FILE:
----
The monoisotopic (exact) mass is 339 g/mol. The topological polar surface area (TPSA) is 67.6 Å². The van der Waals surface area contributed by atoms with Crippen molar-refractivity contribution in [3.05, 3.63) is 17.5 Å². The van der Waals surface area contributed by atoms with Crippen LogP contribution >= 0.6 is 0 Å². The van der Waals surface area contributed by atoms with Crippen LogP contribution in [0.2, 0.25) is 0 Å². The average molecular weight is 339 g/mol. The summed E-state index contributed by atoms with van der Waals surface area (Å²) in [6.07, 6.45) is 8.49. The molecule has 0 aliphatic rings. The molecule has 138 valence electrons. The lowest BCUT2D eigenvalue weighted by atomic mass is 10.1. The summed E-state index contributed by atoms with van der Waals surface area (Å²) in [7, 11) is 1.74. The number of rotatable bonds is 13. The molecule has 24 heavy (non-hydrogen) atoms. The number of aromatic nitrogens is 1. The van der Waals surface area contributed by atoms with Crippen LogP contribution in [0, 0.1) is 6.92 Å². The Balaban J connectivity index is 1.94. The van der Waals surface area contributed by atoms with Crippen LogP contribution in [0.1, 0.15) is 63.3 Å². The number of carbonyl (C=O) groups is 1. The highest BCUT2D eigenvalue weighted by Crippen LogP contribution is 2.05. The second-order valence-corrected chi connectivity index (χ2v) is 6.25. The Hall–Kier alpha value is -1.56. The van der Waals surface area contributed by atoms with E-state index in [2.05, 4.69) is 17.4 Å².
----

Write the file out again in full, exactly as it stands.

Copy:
The monoisotopic (exact) mass is 339 g/mol. The topological polar surface area (TPSA) is 67.6 Å². The van der Waals surface area contributed by atoms with Crippen molar-refractivity contribution in [3.05, 3.63) is 17.5 Å². The van der Waals surface area contributed by atoms with Crippen LogP contribution >= 0.6 is 0 Å². The van der Waals surface area contributed by atoms with Crippen LogP contribution in [0.2, 0.25) is 0 Å². The average molecular weight is 339 g/mol. The summed E-state index contributed by atoms with van der Waals surface area (Å²) in [6.07, 6.45) is 8.49. The molecule has 0 aliphatic rings. The molecule has 138 valence electrons. The lowest BCUT2D eigenvalue weighted by atomic mass is 10.1. The summed E-state index contributed by atoms with van der Waals surface area (Å²) in [7, 11) is 1.74. The number of rotatable bonds is 13. The molecule has 24 heavy (non-hydrogen) atoms. The number of aromatic nitrogens is 1. The van der Waals surface area contributed by atoms with Crippen LogP contribution in [0, 0.1) is 6.92 Å². The Balaban J connectivity index is 1.94. The van der Waals surface area contributed by atoms with Crippen LogP contribution in [0.1, 0.15) is 63.3 Å². The number of carbonyl (C=O) groups is 1. The highest BCUT2D eigenvalue weighted by Crippen LogP contribution is 2.05. The second-order valence-corrected chi connectivity index (χ2v) is 6.25. The Hall–Kier alpha value is -1.56. The van der Waals surface area contributed by atoms with E-state index in [2.05, 4.69) is 17.4 Å².